Why do OS not support erlang's lightweight process?
Tue Aug 29 05:54:25 CEST 2006
Joe's thesis talks about what problems should be solved in programming
language , what should be in libraries, but doesn't discuss what
maybe presented in OS.(I haven't finished reading, so maybe I'm wrong)
But in erlang book page 125, he did discuss some special type of operating
system structure ( the switch server and
telephony application processes)(sadly, no second part ). I mean not just
about processes' quantity, but about os processes involved in building
robust application, for example Fully isolated processes which are linked
and signal failure as you point out.
I think your 4 and 5 are special for erlang as a programming language,
other items in your list are not so much programming language features.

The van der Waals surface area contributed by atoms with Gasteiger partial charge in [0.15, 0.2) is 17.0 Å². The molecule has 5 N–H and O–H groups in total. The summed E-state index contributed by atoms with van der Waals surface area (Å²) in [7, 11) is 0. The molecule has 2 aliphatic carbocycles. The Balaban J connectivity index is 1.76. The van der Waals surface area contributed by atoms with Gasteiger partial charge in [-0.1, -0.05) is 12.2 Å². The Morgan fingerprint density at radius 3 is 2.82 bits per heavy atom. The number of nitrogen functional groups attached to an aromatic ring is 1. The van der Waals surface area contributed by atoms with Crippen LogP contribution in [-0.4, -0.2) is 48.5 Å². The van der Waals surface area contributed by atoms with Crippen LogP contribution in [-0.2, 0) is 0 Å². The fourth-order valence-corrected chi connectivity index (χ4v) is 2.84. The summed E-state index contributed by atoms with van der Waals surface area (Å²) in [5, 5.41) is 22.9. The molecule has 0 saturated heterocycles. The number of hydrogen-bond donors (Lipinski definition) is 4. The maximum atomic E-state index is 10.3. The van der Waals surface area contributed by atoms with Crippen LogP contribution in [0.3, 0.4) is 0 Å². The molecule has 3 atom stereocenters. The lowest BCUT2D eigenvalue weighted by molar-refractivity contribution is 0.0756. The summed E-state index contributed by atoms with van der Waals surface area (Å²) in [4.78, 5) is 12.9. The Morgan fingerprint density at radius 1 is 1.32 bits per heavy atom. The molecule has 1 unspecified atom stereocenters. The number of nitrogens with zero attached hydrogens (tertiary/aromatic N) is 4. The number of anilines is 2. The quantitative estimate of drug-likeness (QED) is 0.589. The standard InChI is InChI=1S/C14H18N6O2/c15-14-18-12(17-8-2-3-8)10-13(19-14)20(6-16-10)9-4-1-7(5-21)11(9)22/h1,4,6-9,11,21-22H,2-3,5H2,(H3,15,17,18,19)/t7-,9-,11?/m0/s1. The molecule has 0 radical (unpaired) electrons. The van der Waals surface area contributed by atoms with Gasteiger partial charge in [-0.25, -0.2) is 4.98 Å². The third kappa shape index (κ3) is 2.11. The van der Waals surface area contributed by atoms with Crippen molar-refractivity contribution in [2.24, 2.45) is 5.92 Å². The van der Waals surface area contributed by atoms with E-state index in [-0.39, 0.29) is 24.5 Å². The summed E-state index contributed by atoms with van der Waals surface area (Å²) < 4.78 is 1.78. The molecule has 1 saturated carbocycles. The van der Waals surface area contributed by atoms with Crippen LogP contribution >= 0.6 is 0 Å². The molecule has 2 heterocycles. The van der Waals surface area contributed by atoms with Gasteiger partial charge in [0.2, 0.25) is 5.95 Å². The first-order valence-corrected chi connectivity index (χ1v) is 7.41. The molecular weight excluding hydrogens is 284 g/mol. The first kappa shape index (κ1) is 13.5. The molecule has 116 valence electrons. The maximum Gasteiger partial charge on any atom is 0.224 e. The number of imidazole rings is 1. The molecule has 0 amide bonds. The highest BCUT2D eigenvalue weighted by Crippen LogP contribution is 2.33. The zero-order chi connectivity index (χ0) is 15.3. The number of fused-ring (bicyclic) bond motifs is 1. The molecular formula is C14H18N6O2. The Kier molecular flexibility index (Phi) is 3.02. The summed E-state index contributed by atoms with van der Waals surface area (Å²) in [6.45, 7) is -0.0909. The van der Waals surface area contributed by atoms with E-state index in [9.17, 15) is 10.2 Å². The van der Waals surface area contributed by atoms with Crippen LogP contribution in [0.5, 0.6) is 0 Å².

2006/8/29, Jay Nelson <>:
> The strength of erlang is not just that you can make lots of little
> processes. It is the combination of this with the following things:
> 1) Fully isolated processes which are linked and signal failure
> 2) Failure is a fundamental assumption at all times
> 3) A simplified message passing scheme
> 4) Non-mutable "variables"
> 5) Pattern-based functions (makes messaging much clearer and easier)
> 6) Hot code loading as a fundamental function of the language
> Of course, all of the above work both on the same local CPU or on remote
> If you add processes to the OS without the means to code and manage
> processes clearly, you will make a bigger mess out of the existing
> programs because the languages are not inherently defined to support
> many processes.
> If you add 1-6 and remote processes, you are back to erlang, so why
> It is difficult to extract the essence of one substance and inject it in
> another substance with the goal of improving the deficient substance.
> You end up with an incomplete artificial substitute.
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